The Year of the Flood

Margaret Atwood’s dark, sharp, dystopic novel picks up where ‘Oryx and Crake’ left off.

The Year of the Flood By Margaret Atwood Nan A. Talese/Doubleday 431 pp., $26.95

Hello, potential cult recruit. Before selecting a fictional dystopia, here are a few background points to help you adjust: 1. If you’re going to join a cult, it’s best not to have a highly developed fashion sense.

2. A tin ear and a fondness for rhyming slogans will make you a better team player. (If you can’t imagine working “Australopithecus” into sacred music, you may wish to seek elsewhere.) And remember: “It’s better to hope than to mope!”

3. Does your cult revolve around a prophecy? Then the future is unlikely to involve fluffy bunnies or everyone getting their own personal unicorn.

4. If your world has been designed by Booker Prize-winner Margaret Atwood, things won’t have gone so well for the females of the species. (Although to be fair, pretty much everyone is in the soup this time.)

God’s Gardeners, a cult of environmental activists who believe recycling and vegetarianism are holy duties, hew closely to the typical cult outline, with one crucial difference: Their prophecy – about most of humanity being destroyed by a “waterless flood” – actually comes true. “This was not an ordinary pandemic: it wouldn’t be contained after a few hundred thousand deaths, then obliterated with biotools and bleach,” writes Atwood in her new novel, The Year of the Flood. “This was the Waterless Flood the Gardeners so often had warned about. It had all the signs: it travelled through the air as if on wings, it burned through cities like fire, spreading germ-ridden mobs, terror, and butchery.”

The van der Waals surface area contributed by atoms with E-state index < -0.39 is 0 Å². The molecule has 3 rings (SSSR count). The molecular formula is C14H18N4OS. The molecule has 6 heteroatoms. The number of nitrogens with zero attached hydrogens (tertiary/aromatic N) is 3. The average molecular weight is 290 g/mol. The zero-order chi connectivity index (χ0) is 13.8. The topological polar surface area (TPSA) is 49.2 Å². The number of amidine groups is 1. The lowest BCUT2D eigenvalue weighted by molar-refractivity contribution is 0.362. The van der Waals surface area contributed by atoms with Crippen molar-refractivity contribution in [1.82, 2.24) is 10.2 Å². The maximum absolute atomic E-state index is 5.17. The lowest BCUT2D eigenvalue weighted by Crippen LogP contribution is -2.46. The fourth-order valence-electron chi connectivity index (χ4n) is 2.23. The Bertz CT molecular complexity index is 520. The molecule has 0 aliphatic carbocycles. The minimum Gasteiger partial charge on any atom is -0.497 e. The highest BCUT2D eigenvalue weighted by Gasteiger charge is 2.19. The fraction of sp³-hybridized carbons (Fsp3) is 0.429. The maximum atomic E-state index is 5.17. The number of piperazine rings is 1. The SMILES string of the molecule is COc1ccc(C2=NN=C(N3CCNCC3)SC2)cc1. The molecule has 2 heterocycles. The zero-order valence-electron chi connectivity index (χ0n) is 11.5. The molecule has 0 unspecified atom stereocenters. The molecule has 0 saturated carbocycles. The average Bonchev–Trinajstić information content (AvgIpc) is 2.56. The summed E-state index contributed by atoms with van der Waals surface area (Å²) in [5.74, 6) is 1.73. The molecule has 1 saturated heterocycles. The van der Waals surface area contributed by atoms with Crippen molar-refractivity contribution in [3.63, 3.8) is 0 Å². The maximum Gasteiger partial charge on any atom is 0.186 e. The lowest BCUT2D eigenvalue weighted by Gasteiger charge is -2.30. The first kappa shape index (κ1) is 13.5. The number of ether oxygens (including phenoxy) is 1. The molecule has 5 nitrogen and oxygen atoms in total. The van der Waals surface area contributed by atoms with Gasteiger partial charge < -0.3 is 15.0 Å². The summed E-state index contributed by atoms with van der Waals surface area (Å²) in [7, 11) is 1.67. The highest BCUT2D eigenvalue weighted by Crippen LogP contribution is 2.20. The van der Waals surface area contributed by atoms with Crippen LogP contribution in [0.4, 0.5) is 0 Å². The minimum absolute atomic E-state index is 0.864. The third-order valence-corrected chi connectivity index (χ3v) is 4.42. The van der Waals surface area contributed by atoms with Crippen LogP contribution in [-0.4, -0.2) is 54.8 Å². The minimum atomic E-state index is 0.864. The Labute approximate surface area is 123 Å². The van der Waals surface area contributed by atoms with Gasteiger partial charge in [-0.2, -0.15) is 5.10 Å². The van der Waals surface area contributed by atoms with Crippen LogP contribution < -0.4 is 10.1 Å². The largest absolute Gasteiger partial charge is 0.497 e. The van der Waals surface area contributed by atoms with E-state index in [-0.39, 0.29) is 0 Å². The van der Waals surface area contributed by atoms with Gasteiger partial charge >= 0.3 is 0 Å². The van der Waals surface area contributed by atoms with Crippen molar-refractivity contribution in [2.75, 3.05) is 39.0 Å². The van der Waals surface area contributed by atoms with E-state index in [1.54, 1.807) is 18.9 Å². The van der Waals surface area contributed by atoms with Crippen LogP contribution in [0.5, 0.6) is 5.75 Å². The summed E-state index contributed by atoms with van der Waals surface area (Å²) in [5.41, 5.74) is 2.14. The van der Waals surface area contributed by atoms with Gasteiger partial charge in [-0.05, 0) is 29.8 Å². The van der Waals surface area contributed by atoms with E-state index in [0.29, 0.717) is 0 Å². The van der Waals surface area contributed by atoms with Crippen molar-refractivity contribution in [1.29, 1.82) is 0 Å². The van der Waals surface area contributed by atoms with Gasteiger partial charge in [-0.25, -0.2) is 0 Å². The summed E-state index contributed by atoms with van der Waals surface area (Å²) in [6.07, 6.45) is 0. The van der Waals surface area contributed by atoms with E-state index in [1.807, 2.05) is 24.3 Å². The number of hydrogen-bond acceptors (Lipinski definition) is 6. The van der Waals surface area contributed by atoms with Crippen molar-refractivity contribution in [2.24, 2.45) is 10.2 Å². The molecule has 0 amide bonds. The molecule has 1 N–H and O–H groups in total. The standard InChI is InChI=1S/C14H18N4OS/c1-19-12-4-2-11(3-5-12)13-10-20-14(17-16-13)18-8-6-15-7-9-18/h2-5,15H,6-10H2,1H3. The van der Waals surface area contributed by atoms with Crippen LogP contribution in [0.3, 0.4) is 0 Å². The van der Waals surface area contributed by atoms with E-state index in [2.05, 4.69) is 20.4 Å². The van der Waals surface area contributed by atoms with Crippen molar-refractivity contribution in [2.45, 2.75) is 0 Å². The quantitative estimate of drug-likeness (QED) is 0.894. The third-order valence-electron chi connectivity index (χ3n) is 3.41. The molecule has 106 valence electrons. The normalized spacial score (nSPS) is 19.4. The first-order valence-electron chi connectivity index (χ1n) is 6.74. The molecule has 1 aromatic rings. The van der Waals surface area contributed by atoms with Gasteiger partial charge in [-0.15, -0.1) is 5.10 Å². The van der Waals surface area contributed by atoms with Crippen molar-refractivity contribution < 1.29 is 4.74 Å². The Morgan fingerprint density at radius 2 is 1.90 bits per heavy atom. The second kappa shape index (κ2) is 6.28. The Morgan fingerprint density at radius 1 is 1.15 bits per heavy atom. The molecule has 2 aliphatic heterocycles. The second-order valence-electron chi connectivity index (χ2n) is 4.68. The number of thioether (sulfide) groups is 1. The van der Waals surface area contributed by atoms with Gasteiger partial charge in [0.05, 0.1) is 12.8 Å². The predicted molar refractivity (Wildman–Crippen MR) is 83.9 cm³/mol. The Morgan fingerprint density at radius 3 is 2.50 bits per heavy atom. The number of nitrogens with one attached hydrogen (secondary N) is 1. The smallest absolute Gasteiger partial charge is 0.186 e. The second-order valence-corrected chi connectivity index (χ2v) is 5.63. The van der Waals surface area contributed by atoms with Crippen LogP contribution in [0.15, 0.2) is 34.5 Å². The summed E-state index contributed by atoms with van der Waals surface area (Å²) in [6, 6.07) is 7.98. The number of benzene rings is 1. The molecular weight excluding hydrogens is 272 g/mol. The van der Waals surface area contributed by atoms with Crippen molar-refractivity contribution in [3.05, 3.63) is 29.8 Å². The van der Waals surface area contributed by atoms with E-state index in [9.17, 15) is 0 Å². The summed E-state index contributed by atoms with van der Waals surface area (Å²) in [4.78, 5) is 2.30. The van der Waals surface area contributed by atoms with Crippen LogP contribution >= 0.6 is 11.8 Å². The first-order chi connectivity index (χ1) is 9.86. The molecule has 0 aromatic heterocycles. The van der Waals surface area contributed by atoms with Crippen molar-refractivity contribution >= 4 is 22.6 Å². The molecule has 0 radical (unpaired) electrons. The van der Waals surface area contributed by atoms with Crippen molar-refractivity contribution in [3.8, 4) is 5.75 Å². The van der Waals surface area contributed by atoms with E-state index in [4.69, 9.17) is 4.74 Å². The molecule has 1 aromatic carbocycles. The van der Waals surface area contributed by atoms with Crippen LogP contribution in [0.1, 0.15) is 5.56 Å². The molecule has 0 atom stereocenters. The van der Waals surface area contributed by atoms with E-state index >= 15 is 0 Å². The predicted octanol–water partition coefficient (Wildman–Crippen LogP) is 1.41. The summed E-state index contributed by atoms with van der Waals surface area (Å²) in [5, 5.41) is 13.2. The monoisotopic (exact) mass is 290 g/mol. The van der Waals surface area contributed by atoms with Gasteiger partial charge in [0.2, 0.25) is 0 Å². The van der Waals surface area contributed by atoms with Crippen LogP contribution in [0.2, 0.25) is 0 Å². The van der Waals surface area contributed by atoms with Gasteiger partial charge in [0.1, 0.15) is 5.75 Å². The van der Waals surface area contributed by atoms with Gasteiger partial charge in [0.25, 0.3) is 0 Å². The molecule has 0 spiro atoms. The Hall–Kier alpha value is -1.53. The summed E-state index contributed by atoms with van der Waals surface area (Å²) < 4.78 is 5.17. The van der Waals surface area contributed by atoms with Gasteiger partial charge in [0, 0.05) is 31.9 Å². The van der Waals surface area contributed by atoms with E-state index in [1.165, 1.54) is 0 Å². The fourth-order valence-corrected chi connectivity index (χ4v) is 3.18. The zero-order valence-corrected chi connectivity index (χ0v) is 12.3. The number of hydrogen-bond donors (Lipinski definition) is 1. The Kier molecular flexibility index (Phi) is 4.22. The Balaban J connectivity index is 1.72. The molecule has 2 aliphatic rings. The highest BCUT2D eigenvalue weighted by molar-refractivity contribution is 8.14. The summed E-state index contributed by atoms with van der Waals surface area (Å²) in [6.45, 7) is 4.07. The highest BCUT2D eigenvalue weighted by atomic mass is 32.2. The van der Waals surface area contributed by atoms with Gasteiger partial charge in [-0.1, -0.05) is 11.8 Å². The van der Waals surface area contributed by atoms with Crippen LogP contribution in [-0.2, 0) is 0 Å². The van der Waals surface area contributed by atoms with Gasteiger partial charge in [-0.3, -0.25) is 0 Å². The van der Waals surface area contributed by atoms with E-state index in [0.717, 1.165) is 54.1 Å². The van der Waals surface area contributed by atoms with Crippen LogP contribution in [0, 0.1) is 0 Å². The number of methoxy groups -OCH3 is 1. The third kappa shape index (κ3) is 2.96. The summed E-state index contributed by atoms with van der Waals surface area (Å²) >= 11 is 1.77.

Atwood has said she prefers the term “speculative fiction” instead of science fiction to describe her future-set novels, in which she takes current events and teases them out to an extreme that makes you want to run for your life. Materialism has never been so nauseating as in “The Year of the Flood.” If the recession hasn’t already made you renounce shopping in favor of home-grown tomatoes and DIY composters, Atwood will.

(For folks who just like to read rather than debate genres, science fiction is speculative fiction, but speculative fiction isn’t necessarily science fiction. “Star Trek” = science fiction. “1984” = speculative fiction. The distinction isn’t determined by a lack of spaceships or cool collectibles. Nor is it just a case of adding major literary clout. Instead, speculative fiction is any case of the “what ifs” unfurling outside known facts about either history or reality. Androids or giant bugs are welcome, but not essential. Philip Roth’s “The Plot Against America,” which asked “What if Charles Lindbergh were elected president?” would be an example of historical speculative fiction. Is that clear? Good. I now return you to your regularly scheduled plot summary.)